Thanks again for the advice!

Hmm, that’s a good idea! To be honest, I didn’t know how powerful the stepper motors are on the LongMill, hence my comment, but counterbalancing sounds like a good (and cheaper?) alternative.

@Forge Fein and Festool are two that I know of. Both very pricey. There may be others. The issue with using “ordinary” vacs is that the air coming through the vac hose is used to cool the motor. When you reduce that flow to almost nothing by trying to suck things down onto the table, the motors heat up. Fein and Festool have some sort of bypass that brings air to the motor directly rather than through the hose.

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I don’t know Fein, but Festool I’m a fan of. I have the CT MIDI dust collector, a plunge saw, router, sander and jig saw. I love their stuff and when connected to the MIDI there is nearly zero dust.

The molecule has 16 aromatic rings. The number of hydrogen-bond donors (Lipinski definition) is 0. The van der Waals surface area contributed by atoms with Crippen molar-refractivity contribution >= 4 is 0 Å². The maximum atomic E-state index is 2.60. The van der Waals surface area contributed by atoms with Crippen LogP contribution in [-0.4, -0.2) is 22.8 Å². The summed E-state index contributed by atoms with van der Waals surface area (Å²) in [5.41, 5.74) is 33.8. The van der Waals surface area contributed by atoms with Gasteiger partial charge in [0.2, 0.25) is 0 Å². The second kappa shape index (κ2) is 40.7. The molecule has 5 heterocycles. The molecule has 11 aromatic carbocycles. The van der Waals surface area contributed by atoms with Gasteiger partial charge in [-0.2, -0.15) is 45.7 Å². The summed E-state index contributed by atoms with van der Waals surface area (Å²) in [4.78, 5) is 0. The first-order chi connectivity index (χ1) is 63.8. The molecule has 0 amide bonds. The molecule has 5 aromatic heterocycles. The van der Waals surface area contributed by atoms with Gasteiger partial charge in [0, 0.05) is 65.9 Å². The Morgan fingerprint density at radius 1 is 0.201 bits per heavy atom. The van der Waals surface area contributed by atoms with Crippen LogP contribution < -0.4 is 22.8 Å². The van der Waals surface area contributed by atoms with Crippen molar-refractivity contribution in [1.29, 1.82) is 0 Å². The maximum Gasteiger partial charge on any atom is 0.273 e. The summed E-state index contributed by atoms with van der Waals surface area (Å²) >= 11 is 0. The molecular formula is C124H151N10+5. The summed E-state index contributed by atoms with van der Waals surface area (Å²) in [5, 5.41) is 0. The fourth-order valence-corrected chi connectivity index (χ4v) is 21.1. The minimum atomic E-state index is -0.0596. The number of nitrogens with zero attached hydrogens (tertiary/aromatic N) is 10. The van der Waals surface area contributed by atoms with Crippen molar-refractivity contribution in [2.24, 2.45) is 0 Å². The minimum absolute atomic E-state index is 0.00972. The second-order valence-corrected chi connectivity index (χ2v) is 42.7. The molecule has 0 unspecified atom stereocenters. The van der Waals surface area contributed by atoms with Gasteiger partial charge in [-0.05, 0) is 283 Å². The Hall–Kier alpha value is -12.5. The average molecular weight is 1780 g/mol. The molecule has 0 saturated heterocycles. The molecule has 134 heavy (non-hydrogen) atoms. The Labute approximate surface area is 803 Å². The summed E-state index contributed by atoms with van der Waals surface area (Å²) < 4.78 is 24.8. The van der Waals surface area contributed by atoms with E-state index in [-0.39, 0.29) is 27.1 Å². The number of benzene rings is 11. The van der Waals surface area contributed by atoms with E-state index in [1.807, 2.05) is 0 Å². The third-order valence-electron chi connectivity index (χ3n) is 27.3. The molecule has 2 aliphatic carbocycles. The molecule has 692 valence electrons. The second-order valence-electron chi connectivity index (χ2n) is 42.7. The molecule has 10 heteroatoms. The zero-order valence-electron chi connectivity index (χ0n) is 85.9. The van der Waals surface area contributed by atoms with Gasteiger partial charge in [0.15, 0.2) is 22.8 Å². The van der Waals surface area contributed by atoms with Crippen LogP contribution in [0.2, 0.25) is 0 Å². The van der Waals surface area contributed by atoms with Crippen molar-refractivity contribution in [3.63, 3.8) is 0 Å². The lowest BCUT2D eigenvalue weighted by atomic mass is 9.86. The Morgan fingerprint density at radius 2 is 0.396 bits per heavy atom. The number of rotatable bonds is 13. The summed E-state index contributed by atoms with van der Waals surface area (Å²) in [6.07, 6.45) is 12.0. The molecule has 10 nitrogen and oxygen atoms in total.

I was considering the Festool CT SYS for the suction but I didn’t know if that was a good use of the money. Now I think that’s exactly what I’ll do. I’ll just double check the cooling on it since it is a smaller unit.

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I’m interested in your vertical storage solution as I have a similar situation. What did you end up doing?

EDIT: My pictures didn’t take for some reason, but I have to run. I’ll try to figure out what I did wrong later so I can show you what I’ve done. Thanks for the interest GwenMakesThings! Merry Christmas!

I haven’t finished yet, because time hasn’t allowed me, but I’m hoping to wrap it up over Christmas. But my plan is working so far. What I’ve done is I’ve taken a 3/4" piece of plywood as my vacuum table top. I then took a 1/2" piece of plywood at my Spoilboard frame. I mounted the 1